Manhattan Island at the Close of the Revolution, created by Townsend MacCoun in 1909, is a valuable representation of New York City in 1783. The map shows the layout of the American city and the Revolutionary fortifications in the region.
In 1783, the Revolutionary War ended, marking a transformative phase for the American colonies. This map captures Manhattan's urban and military landscape during that period. It highlights Revolutionary War fortifications and key landmarks like Columbia College, Bayard's Hill, and Bunker's Hill, providing a detailed portrayal of the city's organization and structures. These sites played crucial roles in engagements, planning, and troop placement, making Manhattan a centerpiece in the war. The map also shows city limits and streets, offering insights into the island's urban development.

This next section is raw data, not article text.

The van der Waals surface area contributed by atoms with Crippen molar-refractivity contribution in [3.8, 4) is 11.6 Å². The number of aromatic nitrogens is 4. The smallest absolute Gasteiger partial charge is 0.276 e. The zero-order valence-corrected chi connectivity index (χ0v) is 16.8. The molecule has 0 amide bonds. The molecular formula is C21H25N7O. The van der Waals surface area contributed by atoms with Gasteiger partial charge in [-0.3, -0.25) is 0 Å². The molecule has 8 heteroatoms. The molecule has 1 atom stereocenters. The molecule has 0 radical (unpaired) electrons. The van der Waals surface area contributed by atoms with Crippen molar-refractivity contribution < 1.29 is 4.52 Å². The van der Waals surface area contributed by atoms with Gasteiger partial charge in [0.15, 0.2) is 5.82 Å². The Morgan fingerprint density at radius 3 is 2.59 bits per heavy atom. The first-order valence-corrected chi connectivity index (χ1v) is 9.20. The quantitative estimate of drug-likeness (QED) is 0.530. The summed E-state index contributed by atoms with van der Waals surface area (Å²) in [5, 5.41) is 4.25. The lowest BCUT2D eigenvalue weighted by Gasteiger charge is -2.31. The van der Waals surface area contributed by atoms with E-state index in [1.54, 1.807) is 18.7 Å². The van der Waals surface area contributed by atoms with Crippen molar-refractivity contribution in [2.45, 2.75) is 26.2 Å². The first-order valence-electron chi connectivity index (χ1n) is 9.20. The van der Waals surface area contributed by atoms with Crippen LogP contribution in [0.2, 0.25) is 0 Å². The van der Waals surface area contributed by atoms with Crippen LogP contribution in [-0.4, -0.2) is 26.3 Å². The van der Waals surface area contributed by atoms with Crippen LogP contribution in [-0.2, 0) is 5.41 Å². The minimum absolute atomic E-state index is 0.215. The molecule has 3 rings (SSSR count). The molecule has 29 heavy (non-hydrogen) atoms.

Manhattan Island at the Close of the Revolution by Townsend MacCoun is a visually pleasing map and a snapshot of a city in transition, reflecting Manhattan's essence at the end of the Revolutionary War.
This is one of a series of maps of New York City that Mac Coun produced in 1909 as part of a methodical project to reconstruct the historical geography of the city.